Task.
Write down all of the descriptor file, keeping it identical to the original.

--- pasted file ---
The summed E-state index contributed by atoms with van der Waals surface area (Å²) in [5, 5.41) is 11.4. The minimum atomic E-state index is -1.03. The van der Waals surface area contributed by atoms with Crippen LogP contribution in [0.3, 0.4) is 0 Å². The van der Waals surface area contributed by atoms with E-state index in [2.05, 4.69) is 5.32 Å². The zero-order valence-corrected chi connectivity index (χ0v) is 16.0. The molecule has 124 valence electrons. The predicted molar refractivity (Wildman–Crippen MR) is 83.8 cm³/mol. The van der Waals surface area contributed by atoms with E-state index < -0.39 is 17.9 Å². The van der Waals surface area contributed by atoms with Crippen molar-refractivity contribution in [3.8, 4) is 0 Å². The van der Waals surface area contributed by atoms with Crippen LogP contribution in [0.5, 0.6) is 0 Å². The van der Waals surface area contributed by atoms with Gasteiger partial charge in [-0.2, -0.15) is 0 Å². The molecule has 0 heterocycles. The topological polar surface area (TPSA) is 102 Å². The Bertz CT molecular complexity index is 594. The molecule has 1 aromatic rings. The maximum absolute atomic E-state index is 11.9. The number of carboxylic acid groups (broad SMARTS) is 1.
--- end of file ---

The summed E-state index contributed by atoms with van der Waals surface area (Å²) in [5, 5.41) is 11.4. The minimum atomic E-state index is -1.03. The van der Waals surface area contributed by atoms with Crippen LogP contribution in [0.3, 0.4) is 0 Å². The van der Waals surface area contributed by atoms with E-state index in [2.05, 4.69) is 5.32 Å². The zero-order valence-corrected chi connectivity index (χ0v) is 16.0. The molecule has 124 valence electrons. The predicted molar refractivity (Wildman–Crippen MR) is 83.8 cm³/mol. The van der Waals surface area contributed by atoms with E-state index < -0.39 is 17.9 Å². The van der Waals surface area contributed by atoms with Crippen molar-refractivity contribution in [3.8, 4) is 0 Å². The van der Waals surface area contributed by atoms with Crippen LogP contribution in [0.5, 0.6) is 0 Å². The van der Waals surface area contributed by atoms with Gasteiger partial charge in [-0.2, -0.15) is 0 Å². The molecule has 0 heterocycles. The topological polar surface area (TPSA) is 102 Å². The Bertz CT molecular complexity index is 594. The molecule has 1 aromatic rings. The maximum absolute atomic E-state index is 11.9. The number of carboxylic acid groups (broad SMARTS) is 1.